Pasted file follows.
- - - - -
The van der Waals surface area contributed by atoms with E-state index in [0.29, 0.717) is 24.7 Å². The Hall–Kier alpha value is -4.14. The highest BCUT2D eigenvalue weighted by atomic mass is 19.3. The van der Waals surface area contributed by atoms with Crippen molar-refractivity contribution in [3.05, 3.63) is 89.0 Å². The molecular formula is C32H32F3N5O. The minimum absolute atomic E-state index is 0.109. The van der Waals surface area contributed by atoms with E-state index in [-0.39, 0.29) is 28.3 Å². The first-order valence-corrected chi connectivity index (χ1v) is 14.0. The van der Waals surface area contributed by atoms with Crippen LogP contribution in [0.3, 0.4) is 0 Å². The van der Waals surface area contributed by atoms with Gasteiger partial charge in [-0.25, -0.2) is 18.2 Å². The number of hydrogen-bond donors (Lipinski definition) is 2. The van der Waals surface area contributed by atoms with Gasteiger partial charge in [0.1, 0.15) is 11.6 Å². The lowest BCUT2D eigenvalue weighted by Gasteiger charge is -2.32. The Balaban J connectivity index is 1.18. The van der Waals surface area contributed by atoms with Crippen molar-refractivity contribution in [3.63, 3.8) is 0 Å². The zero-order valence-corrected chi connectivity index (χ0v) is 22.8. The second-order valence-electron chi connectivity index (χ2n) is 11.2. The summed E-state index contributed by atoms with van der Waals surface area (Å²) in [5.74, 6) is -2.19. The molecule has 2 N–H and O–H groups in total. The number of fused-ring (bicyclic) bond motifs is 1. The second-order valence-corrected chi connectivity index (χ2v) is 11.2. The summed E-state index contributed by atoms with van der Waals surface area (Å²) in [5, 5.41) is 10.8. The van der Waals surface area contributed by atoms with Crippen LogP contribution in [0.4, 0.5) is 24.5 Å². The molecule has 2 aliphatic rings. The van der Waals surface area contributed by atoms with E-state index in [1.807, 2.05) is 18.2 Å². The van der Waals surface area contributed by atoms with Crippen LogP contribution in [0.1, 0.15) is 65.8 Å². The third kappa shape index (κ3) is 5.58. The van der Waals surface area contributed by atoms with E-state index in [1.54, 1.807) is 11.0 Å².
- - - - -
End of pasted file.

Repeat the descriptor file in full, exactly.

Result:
The van der Waals surface area contributed by atoms with E-state index in [0.29, 0.717) is 24.7 Å². The Hall–Kier alpha value is -4.14. The highest BCUT2D eigenvalue weighted by atomic mass is 19.3. The van der Waals surface area contributed by atoms with Crippen molar-refractivity contribution in [3.05, 3.63) is 89.0 Å². The molecular formula is C32H32F3N5O. The minimum absolute atomic E-state index is 0.109. The van der Waals surface area contributed by atoms with E-state index in [-0.39, 0.29) is 28.3 Å². The first-order valence-corrected chi connectivity index (χ1v) is 14.0. The van der Waals surface area contributed by atoms with Crippen LogP contribution in [0.3, 0.4) is 0 Å². The van der Waals surface area contributed by atoms with Gasteiger partial charge in [-0.25, -0.2) is 18.2 Å². The number of hydrogen-bond donors (Lipinski definition) is 2. The van der Waals surface area contributed by atoms with Gasteiger partial charge in [0.1, 0.15) is 11.6 Å². The lowest BCUT2D eigenvalue weighted by Gasteiger charge is -2.32. The Balaban J connectivity index is 1.18. The van der Waals surface area contributed by atoms with Crippen molar-refractivity contribution in [3.63, 3.8) is 0 Å². The zero-order valence-corrected chi connectivity index (χ0v) is 22.8. The second-order valence-electron chi connectivity index (χ2n) is 11.2. The summed E-state index contributed by atoms with van der Waals surface area (Å²) in [5.74, 6) is -2.19. The molecule has 2 N–H and O–H groups in total. The number of fused-ring (bicyclic) bond motifs is 1. The second-order valence-corrected chi connectivity index (χ2v) is 11.2. The summed E-state index contributed by atoms with van der Waals surface area (Å²) in [5, 5.41) is 10.8. The van der Waals surface area contributed by atoms with Crippen LogP contribution in [0.4, 0.5) is 24.5 Å². The molecule has 2 aliphatic rings. The van der Waals surface area contributed by atoms with E-state index in [1.807, 2.05) is 18.2 Å². The van der Waals surface area contributed by atoms with Crippen LogP contribution in [0.1, 0.15) is 65.8 Å². The third kappa shape index (κ3) is 5.58. The van der Waals surface area contributed by atoms with E-state index in [1.54, 1.807) is 11.0 Å².